NPR reports on Punxsutawney Phil’s prediction of an early spring.
What’s my favorite holiday? After Thanksgiving, it’s . . . Groundhog Day. And if, like me, you’re a fan of redemption movies—and of Bill Murray—then today you watched Groundhog Day . . . again . . . and again. . . .
Click to relive Bill Murray’s day . . . over . . . and over . . . and over. . . .
My favorite part of this perennial movie is near the end, when Phil—Connors, that is—finally gets it. He starts living—and giving—in the ever-present moment. He hasn’t yet escaped the never-explained time warp he has somehow found himself in; but in time (whatever that means), he accepts his fate and eventually lives a perfect day that only close to infinite re-dos could have made possible as he learns life’s most important lesson. And yet . . .
What is a “perfect” day? The message of the film is that this Scrooge-like guy learns about becoming his best self through genuine interest in and compassion for others—all with a comic and romantic twist (not unlike Bill’s other redemption movie, Scrooged).* His reward for a lesson well learned and a life well lived on February 2nd?
But on the other side of the screen, we don’t get infinite re-dos. We ordinary mortals need to learn as we go through linear time, not when we’re stuck in an endless loop of it. So how do we learn to live a “perfect” day on February 3rd after learning the lessons of our own February 2nd?
My personal February 2nd, so to speak, was actually on Valentine’s Day 2014. I underwent my last vaginal radiation treatment (brachytherapy) that day following a total hysterectomy for uterine cancer on December 13, 2013. And I was still in the “glow” of having survived a brush with mortality and having learned my lesson that all moments of life are precious and, in their own way, eternal. Or are they? This is a topic for another day, but perhaps all moments of time exist somewhere, in some treasure vault that we can revisit . . . and revisit . . . and revisit—if we learn the combination or find the key. So if the cosmos is filled with all the energy that has ever existed, why not make our contribution positive?
But what if we become disillusioned because we can’t unlock all the secrets of the universe? Such reflections brought me to the realization that, at least in human terms, the most important secret of life is the one Phil learns in the movie. And this thought took me back to the lyrics of the 1967 song by the Youngbloods, “Get Together,” which may hold the deepest human secret:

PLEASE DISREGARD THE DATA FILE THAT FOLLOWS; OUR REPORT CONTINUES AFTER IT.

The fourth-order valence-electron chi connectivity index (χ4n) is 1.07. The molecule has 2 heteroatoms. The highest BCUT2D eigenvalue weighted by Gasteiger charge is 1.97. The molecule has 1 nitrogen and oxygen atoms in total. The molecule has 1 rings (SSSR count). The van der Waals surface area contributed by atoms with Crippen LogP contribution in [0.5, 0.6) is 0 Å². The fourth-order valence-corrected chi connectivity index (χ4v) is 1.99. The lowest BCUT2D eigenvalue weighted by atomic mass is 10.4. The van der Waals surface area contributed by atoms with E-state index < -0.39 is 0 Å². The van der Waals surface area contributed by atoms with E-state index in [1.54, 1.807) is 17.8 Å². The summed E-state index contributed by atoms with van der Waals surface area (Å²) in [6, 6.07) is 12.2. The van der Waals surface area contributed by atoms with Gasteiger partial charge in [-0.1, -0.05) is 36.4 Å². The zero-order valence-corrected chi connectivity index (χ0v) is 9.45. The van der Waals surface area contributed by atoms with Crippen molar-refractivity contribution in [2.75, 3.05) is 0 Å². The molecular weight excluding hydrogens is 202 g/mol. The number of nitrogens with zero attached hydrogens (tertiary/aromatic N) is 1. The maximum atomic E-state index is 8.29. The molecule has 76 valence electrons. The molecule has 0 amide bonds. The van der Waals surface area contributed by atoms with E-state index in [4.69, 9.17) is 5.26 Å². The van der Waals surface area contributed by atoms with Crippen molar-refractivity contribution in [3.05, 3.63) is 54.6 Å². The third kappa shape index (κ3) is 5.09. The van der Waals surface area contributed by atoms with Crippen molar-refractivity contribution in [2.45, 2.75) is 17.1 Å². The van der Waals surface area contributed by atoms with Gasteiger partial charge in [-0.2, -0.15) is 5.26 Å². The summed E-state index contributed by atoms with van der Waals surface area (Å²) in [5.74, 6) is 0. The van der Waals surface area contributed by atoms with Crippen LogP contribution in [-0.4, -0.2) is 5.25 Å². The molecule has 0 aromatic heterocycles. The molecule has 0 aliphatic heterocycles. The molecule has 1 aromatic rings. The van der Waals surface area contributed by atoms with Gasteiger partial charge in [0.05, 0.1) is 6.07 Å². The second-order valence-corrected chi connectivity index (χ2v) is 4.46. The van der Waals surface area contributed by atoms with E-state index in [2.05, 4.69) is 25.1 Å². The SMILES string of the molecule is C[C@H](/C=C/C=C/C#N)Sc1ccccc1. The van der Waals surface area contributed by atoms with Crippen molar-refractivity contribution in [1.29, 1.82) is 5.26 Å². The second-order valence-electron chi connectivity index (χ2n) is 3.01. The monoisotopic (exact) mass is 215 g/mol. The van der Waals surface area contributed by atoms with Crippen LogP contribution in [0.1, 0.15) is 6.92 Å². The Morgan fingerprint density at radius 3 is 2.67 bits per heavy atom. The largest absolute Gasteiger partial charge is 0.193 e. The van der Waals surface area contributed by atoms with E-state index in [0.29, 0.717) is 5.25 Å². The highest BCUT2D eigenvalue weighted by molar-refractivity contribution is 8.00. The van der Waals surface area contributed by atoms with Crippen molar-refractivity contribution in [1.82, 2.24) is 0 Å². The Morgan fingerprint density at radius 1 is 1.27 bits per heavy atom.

You hold the key to love and fear
All in your trembling hand
Just one key unlocks them both
It’s there at your command
In an awesome and happy coincidence, when I wrote an earlier version of this post last year, a quick search for those lyrics took me to the February 3, 2015 page on the Huffington Post blog, “The Third Metric,” where that very song happened to be featured that day: “Daily Meditation: Get Together.” Such coincidences seem to point to a cosmic connection, one that I don’t pretend to understand. Yet these occurrences whisper to me that perhaps we do hold a key that unlocks the secrets to at least our private universe.
In the afterglow of that “Whew! Narrow escape!” feeling post-op and post-radiation, I am still figuring out how to incorporate the lessons of my own February 2nd into my February 3rd. Learning how to do this will require me to be awake, aware, and appreciative during all the coming days until I run out of them. And it’s extremely hard.
Maybe tomorrow, on February 3rd, it will be enough for me to realize that aftermaths and interims are just as important as great events. Or maybe they are the great events. Life is still happening in an amazing way, even when we can’t quite feel the miracle of it after an emergency or a major event has melted into the rest of our experience.
Life transitions often feel shallow, muddy, confusing, unfocused, unimportant. But without the respite from urgency that we experience during exciting or traumatic times, we wouldn’t have the chance to dive deeper into our own being. These times spent in semi-mist may actually be mystical. Change is creative. So transition isn’t really a dark place to be feared or avoided, but a space offering a chance to learn and become your own next great thing. As earth transits around the sun, transition is how we experience time . . . and all the times of our lives.
Alone in my personal space, I will celebrate February 3rd, knowing that the ice crystals on the trees will become leaf buds . . . in time. I hope you will never be stuck on February 2nd and will have quietly wonderful February 3rds to look forward to for many years to come.
*And speaking of redemption stories . . .